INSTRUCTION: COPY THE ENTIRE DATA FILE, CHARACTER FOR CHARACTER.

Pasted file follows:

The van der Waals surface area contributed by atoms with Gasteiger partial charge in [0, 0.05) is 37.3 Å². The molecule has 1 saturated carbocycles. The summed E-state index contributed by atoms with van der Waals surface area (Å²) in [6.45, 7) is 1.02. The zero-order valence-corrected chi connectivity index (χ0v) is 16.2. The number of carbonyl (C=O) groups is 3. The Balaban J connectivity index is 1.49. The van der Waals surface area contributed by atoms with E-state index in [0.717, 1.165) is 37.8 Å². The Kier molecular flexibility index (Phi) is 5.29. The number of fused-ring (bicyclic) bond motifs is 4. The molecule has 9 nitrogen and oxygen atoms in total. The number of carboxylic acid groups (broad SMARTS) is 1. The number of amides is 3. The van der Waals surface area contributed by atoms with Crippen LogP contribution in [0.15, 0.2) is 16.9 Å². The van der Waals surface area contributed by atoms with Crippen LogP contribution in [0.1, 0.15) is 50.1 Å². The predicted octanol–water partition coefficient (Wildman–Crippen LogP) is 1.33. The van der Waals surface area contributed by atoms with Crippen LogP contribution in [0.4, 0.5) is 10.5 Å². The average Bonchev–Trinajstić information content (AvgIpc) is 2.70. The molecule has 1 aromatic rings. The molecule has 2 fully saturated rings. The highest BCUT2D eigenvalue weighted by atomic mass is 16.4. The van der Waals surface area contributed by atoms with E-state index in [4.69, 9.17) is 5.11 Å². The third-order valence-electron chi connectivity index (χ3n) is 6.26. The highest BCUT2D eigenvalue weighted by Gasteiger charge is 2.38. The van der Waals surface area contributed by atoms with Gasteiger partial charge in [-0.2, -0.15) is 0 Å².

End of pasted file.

The van der Waals surface area contributed by atoms with Gasteiger partial charge in [0, 0.05) is 37.3 Å². The molecule has 1 saturated carbocycles. The summed E-state index contributed by atoms with van der Waals surface area (Å²) in [6.45, 7) is 1.02. The zero-order valence-corrected chi connectivity index (χ0v) is 16.2. The number of carbonyl (C=O) groups is 3. The Balaban J connectivity index is 1.49. The van der Waals surface area contributed by atoms with E-state index in [0.717, 1.165) is 37.8 Å². The Kier molecular flexibility index (Phi) is 5.29. The number of fused-ring (bicyclic) bond motifs is 4. The molecule has 9 nitrogen and oxygen atoms in total. The number of carboxylic acid groups (broad SMARTS) is 1. The number of amides is 3. The van der Waals surface area contributed by atoms with Crippen LogP contribution in [0.15, 0.2) is 16.9 Å². The van der Waals surface area contributed by atoms with Crippen LogP contribution in [0.1, 0.15) is 50.1 Å². The predicted octanol–water partition coefficient (Wildman–Crippen LogP) is 1.33. The van der Waals surface area contributed by atoms with Crippen LogP contribution in [0.4, 0.5) is 10.5 Å². The average Bonchev–Trinajstić information content (AvgIpc) is 2.70. The molecule has 1 aromatic rings. The molecule has 2 fully saturated rings. The highest BCUT2D eigenvalue weighted by atomic mass is 16.4. The van der Waals surface area contributed by atoms with E-state index in [4.69, 9.17) is 5.11 Å². The third-order valence-electron chi connectivity index (χ3n) is 6.26. The highest BCUT2D eigenvalue weighted by Gasteiger charge is 2.38. The van der Waals surface area contributed by atoms with Gasteiger partial charge in [-0.2, -0.15) is 0 Å².